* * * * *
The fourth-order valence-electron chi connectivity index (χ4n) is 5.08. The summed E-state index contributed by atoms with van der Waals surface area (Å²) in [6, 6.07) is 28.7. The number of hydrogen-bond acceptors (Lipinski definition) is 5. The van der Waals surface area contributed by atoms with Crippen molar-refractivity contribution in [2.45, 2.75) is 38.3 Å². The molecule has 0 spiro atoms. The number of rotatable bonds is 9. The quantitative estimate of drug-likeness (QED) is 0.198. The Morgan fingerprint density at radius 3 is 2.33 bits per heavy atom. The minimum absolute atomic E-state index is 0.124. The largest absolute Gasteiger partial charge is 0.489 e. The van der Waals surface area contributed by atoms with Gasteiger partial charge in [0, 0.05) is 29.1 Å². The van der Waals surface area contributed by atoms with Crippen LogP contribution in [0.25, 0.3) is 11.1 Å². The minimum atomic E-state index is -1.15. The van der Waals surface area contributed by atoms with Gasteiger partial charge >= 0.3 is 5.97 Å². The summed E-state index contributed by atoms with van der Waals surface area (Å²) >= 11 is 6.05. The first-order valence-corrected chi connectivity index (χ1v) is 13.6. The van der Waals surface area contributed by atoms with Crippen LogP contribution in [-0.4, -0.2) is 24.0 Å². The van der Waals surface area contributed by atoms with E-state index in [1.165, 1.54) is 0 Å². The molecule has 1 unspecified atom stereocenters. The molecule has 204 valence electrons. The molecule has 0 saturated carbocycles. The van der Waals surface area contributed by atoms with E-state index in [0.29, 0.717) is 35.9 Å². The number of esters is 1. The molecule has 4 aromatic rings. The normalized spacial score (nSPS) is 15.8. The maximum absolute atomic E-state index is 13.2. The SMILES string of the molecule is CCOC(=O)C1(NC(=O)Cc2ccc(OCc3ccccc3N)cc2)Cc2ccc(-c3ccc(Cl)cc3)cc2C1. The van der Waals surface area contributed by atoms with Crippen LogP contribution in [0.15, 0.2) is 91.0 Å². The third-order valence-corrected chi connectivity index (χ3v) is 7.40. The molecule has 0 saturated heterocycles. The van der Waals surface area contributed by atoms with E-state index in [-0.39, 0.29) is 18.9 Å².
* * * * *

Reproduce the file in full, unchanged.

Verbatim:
The fourth-order valence-electron chi connectivity index (χ4n) is 5.08. The summed E-state index contributed by atoms with van der Waals surface area (Å²) in [6, 6.07) is 28.7. The number of hydrogen-bond acceptors (Lipinski definition) is 5. The van der Waals surface area contributed by atoms with Crippen molar-refractivity contribution in [2.45, 2.75) is 38.3 Å². The molecule has 0 spiro atoms. The number of rotatable bonds is 9. The quantitative estimate of drug-likeness (QED) is 0.198. The Morgan fingerprint density at radius 3 is 2.33 bits per heavy atom. The minimum absolute atomic E-state index is 0.124. The largest absolute Gasteiger partial charge is 0.489 e. The van der Waals surface area contributed by atoms with Gasteiger partial charge in [0, 0.05) is 29.1 Å². The van der Waals surface area contributed by atoms with Crippen LogP contribution in [0.25, 0.3) is 11.1 Å². The minimum atomic E-state index is -1.15. The van der Waals surface area contributed by atoms with Gasteiger partial charge >= 0.3 is 5.97 Å². The summed E-state index contributed by atoms with van der Waals surface area (Å²) >= 11 is 6.05. The first-order valence-corrected chi connectivity index (χ1v) is 13.6. The van der Waals surface area contributed by atoms with Crippen LogP contribution in [-0.4, -0.2) is 24.0 Å². The van der Waals surface area contributed by atoms with E-state index in [1.165, 1.54) is 0 Å². The molecule has 1 unspecified atom stereocenters. The molecule has 204 valence electrons. The molecule has 0 saturated carbocycles. The van der Waals surface area contributed by atoms with E-state index in [0.29, 0.717) is 35.9 Å². The number of esters is 1. The molecule has 4 aromatic rings. The normalized spacial score (nSPS) is 15.8. The maximum absolute atomic E-state index is 13.2. The SMILES string of the molecule is CCOC(=O)C1(NC(=O)Cc2ccc(OCc3ccccc3N)cc2)Cc2ccc(-c3ccc(Cl)cc3)cc2C1. The van der Waals surface area contributed by atoms with Crippen LogP contribution in [0.15, 0.2) is 91.0 Å². The third-order valence-corrected chi connectivity index (χ3v) is 7.40. The molecule has 0 saturated heterocycles. The van der Waals surface area contributed by atoms with E-state index in [-0.39, 0.29) is 18.9 Å².